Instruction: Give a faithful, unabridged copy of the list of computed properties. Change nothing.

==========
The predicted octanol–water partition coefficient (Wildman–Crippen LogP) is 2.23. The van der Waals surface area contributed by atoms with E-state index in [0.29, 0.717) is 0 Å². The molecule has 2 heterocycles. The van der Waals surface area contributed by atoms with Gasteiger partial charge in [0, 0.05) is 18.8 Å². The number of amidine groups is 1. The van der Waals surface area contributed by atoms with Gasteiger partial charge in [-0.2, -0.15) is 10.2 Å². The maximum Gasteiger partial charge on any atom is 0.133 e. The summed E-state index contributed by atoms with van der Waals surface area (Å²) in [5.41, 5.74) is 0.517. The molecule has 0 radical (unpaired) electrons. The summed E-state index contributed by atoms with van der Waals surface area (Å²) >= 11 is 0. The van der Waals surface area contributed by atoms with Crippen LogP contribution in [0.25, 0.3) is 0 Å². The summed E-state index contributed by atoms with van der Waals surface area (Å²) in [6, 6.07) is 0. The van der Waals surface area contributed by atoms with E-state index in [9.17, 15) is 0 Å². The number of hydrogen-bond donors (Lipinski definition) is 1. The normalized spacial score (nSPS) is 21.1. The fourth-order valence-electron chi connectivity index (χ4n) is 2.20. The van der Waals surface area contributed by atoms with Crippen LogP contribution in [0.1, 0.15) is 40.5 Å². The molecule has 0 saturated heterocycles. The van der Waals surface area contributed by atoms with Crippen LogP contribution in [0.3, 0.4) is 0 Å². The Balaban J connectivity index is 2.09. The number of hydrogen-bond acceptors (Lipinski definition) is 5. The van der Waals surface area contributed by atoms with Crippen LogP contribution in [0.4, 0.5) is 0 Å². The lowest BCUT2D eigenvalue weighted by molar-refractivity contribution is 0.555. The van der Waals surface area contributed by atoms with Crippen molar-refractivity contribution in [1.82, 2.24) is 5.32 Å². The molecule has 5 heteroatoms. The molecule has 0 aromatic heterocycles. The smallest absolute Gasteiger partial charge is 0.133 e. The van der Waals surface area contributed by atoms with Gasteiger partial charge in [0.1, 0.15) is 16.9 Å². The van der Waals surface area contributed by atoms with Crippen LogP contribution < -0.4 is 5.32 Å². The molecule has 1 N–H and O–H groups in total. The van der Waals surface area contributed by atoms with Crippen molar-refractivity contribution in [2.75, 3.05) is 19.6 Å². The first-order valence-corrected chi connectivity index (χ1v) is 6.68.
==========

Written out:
The predicted octanol–water partition coefficient (Wildman–Crippen LogP) is 2.23. The van der Waals surface area contributed by atoms with E-state index in [0.29, 0.717) is 0 Å². The molecule has 2 heterocycles. The van der Waals surface area contributed by atoms with Gasteiger partial charge in [0, 0.05) is 18.8 Å². The number of amidine groups is 1. The van der Waals surface area contributed by atoms with Gasteiger partial charge in [-0.2, -0.15) is 10.2 Å². The maximum Gasteiger partial charge on any atom is 0.133 e. The summed E-state index contributed by atoms with van der Waals surface area (Å²) in [5.41, 5.74) is 0.517. The molecule has 0 radical (unpaired) electrons. The summed E-state index contributed by atoms with van der Waals surface area (Å²) >= 11 is 0. The van der Waals surface area contributed by atoms with Crippen LogP contribution in [0.25, 0.3) is 0 Å². The summed E-state index contributed by atoms with van der Waals surface area (Å²) in [6, 6.07) is 0. The van der Waals surface area contributed by atoms with E-state index in [9.17, 15) is 0 Å². The number of hydrogen-bond donors (Lipinski definition) is 1. The normalized spacial score (nSPS) is 21.1. The fourth-order valence-electron chi connectivity index (χ4n) is 2.20. The van der Waals surface area contributed by atoms with Crippen LogP contribution in [0.1, 0.15) is 40.5 Å². The molecule has 0 saturated heterocycles. The van der Waals surface area contributed by atoms with Crippen LogP contribution in [0.3, 0.4) is 0 Å². The Balaban J connectivity index is 2.09. The number of hydrogen-bond acceptors (Lipinski definition) is 5. The van der Waals surface area contributed by atoms with Crippen LogP contribution in [0.4, 0.5) is 0 Å². The lowest BCUT2D eigenvalue weighted by molar-refractivity contribution is 0.555. The van der Waals surface area contributed by atoms with Crippen molar-refractivity contribution in [1.82, 2.24) is 5.32 Å². The molecule has 5 heteroatoms. The molecule has 0 aromatic heterocycles. The smallest absolute Gasteiger partial charge is 0.133 e. The van der Waals surface area contributed by atoms with Gasteiger partial charge in [0.1, 0.15) is 16.9 Å². The van der Waals surface area contributed by atoms with Crippen LogP contribution < -0.4 is 5.32 Å². The molecule has 1 N–H and O–H groups in total. The van der Waals surface area contributed by atoms with Crippen molar-refractivity contribution in [2.75, 3.05) is 19.6 Å². The first-order valence-corrected chi connectivity index (χ1v) is 6.68.